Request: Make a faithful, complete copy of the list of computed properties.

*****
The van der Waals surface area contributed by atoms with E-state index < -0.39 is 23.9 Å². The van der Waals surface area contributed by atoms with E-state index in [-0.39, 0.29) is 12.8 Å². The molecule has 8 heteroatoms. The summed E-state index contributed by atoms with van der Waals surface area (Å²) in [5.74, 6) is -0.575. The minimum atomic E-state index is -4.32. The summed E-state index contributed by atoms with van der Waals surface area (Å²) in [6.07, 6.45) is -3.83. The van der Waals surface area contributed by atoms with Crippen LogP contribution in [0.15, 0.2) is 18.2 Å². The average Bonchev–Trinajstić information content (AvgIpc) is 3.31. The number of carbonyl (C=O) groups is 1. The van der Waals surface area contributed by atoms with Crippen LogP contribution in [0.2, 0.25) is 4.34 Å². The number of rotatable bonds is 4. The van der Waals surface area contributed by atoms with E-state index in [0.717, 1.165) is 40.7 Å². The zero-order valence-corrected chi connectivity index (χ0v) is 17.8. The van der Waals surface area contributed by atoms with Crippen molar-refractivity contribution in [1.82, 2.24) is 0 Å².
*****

The van der Waals surface area contributed by atoms with E-state index < -0.39 is 23.9 Å². The van der Waals surface area contributed by atoms with E-state index in [-0.39, 0.29) is 12.8 Å². The molecule has 8 heteroatoms. The summed E-state index contributed by atoms with van der Waals surface area (Å²) in [5.74, 6) is -0.575. The minimum atomic E-state index is -4.32. The summed E-state index contributed by atoms with van der Waals surface area (Å²) in [6.07, 6.45) is -3.83. The van der Waals surface area contributed by atoms with Crippen LogP contribution in [0.15, 0.2) is 18.2 Å². The average Bonchev–Trinajstić information content (AvgIpc) is 3.31. The number of carbonyl (C=O) groups is 1. The van der Waals surface area contributed by atoms with Crippen LogP contribution in [0.2, 0.25) is 4.34 Å². The number of rotatable bonds is 4. The van der Waals surface area contributed by atoms with E-state index in [0.717, 1.165) is 40.7 Å². The zero-order valence-corrected chi connectivity index (χ0v) is 17.8. The van der Waals surface area contributed by atoms with Crippen molar-refractivity contribution in [1.82, 2.24) is 0 Å².